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I’m standing in the last row before my fourth grade class photo.

Underneath a banner that reads “Swimming to Success”, I shrink low.

The photographer laughs before snapping our photo, unknowing.

 

Wanting to vanish behind bodily rows of innocence,

The second row once familiar, at a distance, stolen like

the Pokemon game I loaned to Jose L. that sailed away.

 

With my turtlenecked red and black striped shirt and high ponytail,

My eyes dart around to Rosa G. and Carlos V. grinning.

Anchored in the third row, their focus is on the camera.

 

I crouch lower, my knees angrily shake daring exposure.

A fly lands on Ms. Haynes’ blue coffee mug unnoticed, my hero.

The day before swiftly floods my brain, serving to sink my smile.

 

Ms. Haynes sent a note home to my mom saying it was urgent.

Only familiar with notes on report cards boasting my success,

the tiny cream envelope was new water, making me sick.

 

Sad the message would not reveal itself when held up to light,

I gave my mom the note before dinner as the clock struck 5.

My mom read it and said nothing until three hours later.

 

Sitting me down, her words came brittle, turbulent, and foggy,

“You see, you’re becoming a woman,” her humility spoke.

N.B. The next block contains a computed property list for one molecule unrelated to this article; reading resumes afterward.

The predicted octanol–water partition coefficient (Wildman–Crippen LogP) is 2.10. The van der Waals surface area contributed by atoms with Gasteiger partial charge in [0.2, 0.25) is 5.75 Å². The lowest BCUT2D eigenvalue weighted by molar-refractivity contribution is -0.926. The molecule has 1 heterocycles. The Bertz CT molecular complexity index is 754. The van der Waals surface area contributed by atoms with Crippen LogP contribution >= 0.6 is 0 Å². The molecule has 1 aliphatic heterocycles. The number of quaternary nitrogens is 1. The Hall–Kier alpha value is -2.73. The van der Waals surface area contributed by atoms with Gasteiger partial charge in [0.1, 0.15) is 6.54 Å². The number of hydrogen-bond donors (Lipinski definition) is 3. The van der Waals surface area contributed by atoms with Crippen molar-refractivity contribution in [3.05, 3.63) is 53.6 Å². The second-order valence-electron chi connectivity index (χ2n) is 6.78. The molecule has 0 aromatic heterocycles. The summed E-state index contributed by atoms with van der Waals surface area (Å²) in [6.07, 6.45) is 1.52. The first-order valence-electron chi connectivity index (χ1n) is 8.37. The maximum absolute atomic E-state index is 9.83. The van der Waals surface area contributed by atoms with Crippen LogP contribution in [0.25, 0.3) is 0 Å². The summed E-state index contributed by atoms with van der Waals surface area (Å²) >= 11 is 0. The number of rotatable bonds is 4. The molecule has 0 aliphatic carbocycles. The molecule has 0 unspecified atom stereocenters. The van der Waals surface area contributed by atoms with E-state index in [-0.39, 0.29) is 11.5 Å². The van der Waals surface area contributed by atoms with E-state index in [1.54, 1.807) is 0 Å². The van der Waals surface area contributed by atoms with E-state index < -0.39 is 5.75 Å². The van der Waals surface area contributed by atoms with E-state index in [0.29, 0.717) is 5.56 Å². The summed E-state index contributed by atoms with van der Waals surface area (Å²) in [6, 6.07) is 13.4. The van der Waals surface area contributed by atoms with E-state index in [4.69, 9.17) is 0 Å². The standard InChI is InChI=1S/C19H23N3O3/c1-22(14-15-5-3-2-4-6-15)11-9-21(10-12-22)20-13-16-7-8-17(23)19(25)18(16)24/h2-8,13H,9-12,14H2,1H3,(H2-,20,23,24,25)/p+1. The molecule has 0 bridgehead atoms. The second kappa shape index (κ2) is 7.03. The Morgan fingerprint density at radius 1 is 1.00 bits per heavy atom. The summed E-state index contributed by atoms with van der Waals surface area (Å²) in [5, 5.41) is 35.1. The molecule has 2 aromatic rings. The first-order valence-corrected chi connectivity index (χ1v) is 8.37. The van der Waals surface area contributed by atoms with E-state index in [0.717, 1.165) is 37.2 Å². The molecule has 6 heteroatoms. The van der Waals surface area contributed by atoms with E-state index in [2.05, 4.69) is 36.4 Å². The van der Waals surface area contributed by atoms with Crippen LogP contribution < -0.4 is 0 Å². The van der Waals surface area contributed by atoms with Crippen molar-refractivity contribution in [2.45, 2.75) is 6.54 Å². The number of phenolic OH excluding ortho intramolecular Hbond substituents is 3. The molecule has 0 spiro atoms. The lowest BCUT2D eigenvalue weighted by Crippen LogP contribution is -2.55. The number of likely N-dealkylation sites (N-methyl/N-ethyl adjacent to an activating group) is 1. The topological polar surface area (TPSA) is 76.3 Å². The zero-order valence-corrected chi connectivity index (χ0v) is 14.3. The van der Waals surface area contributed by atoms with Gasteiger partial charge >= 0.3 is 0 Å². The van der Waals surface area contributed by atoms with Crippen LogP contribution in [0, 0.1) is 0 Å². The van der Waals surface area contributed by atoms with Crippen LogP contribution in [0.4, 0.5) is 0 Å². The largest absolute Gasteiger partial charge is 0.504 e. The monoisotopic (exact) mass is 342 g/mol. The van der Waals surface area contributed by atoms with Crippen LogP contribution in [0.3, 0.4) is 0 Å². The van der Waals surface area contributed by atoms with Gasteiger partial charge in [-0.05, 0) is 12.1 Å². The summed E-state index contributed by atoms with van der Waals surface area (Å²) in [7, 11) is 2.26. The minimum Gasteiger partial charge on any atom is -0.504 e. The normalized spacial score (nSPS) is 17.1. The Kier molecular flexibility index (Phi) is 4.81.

And being too poor at 8 pm on a Thursday, she stopped.

 

Getting up, she tossed me a faded brassiere from her drawer.

“Use this now until I can get you something that fits better.”

I left the room holding the yellow fabric I’ve seen before.

 

This and others hand-washed, the putrid smell of Brillo lingered.

I would wear it the next two weeks before my mom’s next paycheck,

because food stamps didn’t work at Macy’s intimate section.

 

I found the note months later, made of black ink and flowy script.

It said boys were staring and this needed to be fixed quickly.

A ripple built of what it meant to be poor and a woman.

 

So there I stand small in the last row in my fourth grade photo.

Hands, a shield over my chest, for the next few years, tremble as

someone yelled cheese, and the whiff of aged Brillo swallowed me whole.

Bree Bailey (she/her) is a new mom who lives near NYC with her partner and her beautiful baby poet. Bree has written since childhood and tends to reflect on growing up, falling in/out of love, and family. Bree loves tacos, cheese, laughter, and friendship, but gets anxious and delirious if they happen at the same time. Bree’s poems are forthcoming in Anti-Heroin Chic, Sledgehammer Lit, and All My Relations, among others.

Follow her on Instagram @breebaileypoetry or Twitter at @thebreebailey.

 

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